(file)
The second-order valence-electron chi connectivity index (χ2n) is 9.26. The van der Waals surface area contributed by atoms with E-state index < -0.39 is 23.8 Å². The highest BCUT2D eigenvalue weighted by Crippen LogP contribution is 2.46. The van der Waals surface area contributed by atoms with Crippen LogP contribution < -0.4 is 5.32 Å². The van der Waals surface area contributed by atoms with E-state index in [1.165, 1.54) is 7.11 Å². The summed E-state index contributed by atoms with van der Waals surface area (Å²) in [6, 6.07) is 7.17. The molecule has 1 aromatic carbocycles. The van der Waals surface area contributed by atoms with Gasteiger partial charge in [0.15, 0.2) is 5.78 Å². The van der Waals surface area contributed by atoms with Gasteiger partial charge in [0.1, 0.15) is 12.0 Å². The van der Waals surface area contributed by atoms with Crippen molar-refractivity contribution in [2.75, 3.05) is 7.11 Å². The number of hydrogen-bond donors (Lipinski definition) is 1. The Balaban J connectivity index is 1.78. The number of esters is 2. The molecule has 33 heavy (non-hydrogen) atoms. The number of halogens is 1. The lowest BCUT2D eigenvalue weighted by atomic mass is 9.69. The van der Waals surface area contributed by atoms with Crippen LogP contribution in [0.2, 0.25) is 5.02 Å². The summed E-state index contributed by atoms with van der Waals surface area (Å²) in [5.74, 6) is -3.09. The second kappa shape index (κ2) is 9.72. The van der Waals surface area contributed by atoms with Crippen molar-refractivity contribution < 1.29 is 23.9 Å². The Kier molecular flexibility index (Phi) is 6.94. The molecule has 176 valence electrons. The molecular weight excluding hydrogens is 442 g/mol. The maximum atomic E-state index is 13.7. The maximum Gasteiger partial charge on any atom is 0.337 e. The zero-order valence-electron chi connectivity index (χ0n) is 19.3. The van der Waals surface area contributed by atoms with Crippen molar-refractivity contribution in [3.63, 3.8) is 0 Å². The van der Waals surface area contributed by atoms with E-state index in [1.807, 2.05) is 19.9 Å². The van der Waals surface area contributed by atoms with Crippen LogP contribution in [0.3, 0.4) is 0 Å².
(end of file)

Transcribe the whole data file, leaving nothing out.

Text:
The second-order valence-electron chi connectivity index (χ2n) is 9.26. The van der Waals surface area contributed by atoms with E-state index < -0.39 is 23.8 Å². The highest BCUT2D eigenvalue weighted by Crippen LogP contribution is 2.46. The van der Waals surface area contributed by atoms with Crippen LogP contribution < -0.4 is 5.32 Å². The van der Waals surface area contributed by atoms with E-state index in [1.165, 1.54) is 7.11 Å². The summed E-state index contributed by atoms with van der Waals surface area (Å²) in [6, 6.07) is 7.17. The molecule has 1 aromatic carbocycles. The van der Waals surface area contributed by atoms with Gasteiger partial charge in [0.15, 0.2) is 5.78 Å². The van der Waals surface area contributed by atoms with Gasteiger partial charge in [0.1, 0.15) is 12.0 Å². The van der Waals surface area contributed by atoms with Crippen molar-refractivity contribution in [2.75, 3.05) is 7.11 Å². The number of hydrogen-bond donors (Lipinski definition) is 1. The Balaban J connectivity index is 1.78. The number of esters is 2. The molecule has 33 heavy (non-hydrogen) atoms. The number of halogens is 1. The lowest BCUT2D eigenvalue weighted by atomic mass is 9.69. The van der Waals surface area contributed by atoms with Crippen LogP contribution in [0.2, 0.25) is 5.02 Å². The summed E-state index contributed by atoms with van der Waals surface area (Å²) in [5.74, 6) is -3.09. The second kappa shape index (κ2) is 9.72. The van der Waals surface area contributed by atoms with Crippen molar-refractivity contribution < 1.29 is 23.9 Å². The Kier molecular flexibility index (Phi) is 6.94. The molecule has 176 valence electrons. The molecular weight excluding hydrogens is 442 g/mol. The maximum atomic E-state index is 13.7. The maximum Gasteiger partial charge on any atom is 0.337 e. The zero-order valence-electron chi connectivity index (χ0n) is 19.3. The van der Waals surface area contributed by atoms with Crippen molar-refractivity contribution in [3.63, 3.8) is 0 Å². The van der Waals surface area contributed by atoms with E-state index in [1.807, 2.05) is 19.9 Å². The van der Waals surface area contributed by atoms with Crippen LogP contribution in [0.3, 0.4) is 0 Å².